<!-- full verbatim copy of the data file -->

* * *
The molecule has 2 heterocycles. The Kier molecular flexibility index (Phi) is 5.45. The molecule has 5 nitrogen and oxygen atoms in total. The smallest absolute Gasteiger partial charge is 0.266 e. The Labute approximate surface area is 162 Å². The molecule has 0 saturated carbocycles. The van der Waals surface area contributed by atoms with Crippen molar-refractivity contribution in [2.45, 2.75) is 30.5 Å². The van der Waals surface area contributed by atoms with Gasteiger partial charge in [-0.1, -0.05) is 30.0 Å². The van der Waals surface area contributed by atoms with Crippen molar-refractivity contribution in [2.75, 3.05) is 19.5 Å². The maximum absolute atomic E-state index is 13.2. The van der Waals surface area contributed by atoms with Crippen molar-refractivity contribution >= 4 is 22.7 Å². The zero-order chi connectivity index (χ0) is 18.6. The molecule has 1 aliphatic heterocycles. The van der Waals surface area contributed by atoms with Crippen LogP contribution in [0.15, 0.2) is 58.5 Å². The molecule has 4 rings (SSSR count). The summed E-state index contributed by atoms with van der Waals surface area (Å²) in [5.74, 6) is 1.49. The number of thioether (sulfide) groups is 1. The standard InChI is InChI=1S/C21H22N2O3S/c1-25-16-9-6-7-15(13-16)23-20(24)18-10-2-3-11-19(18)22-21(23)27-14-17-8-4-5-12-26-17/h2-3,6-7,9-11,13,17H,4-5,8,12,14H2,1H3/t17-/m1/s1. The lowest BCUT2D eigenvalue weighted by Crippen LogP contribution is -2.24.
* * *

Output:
The molecule has 2 heterocycles. The Kier molecular flexibility index (Phi) is 5.45. The molecule has 5 nitrogen and oxygen atoms in total. The smallest absolute Gasteiger partial charge is 0.266 e. The Labute approximate surface area is 162 Å². The molecule has 0 saturated carbocycles. The van der Waals surface area contributed by atoms with Crippen molar-refractivity contribution in [2.45, 2.75) is 30.5 Å². The van der Waals surface area contributed by atoms with Gasteiger partial charge in [-0.1, -0.05) is 30.0 Å². The van der Waals surface area contributed by atoms with Crippen molar-refractivity contribution in [2.75, 3.05) is 19.5 Å². The maximum absolute atomic E-state index is 13.2. The van der Waals surface area contributed by atoms with Crippen molar-refractivity contribution >= 4 is 22.7 Å². The zero-order chi connectivity index (χ0) is 18.6. The molecule has 1 aliphatic heterocycles. The van der Waals surface area contributed by atoms with Crippen LogP contribution in [0.15, 0.2) is 58.5 Å². The molecule has 4 rings (SSSR count). The summed E-state index contributed by atoms with van der Waals surface area (Å²) in [5.74, 6) is 1.49. The number of thioether (sulfide) groups is 1. The standard InChI is InChI=1S/C21H22N2O3S/c1-25-16-9-6-7-15(13-16)23-20(24)18-10-2-3-11-19(18)22-21(23)27-14-17-8-4-5-12-26-17/h2-3,6-7,9-11,13,17H,4-5,8,12,14H2,1H3/t17-/m1/s1. The lowest BCUT2D eigenvalue weighted by Crippen LogP contribution is -2.24.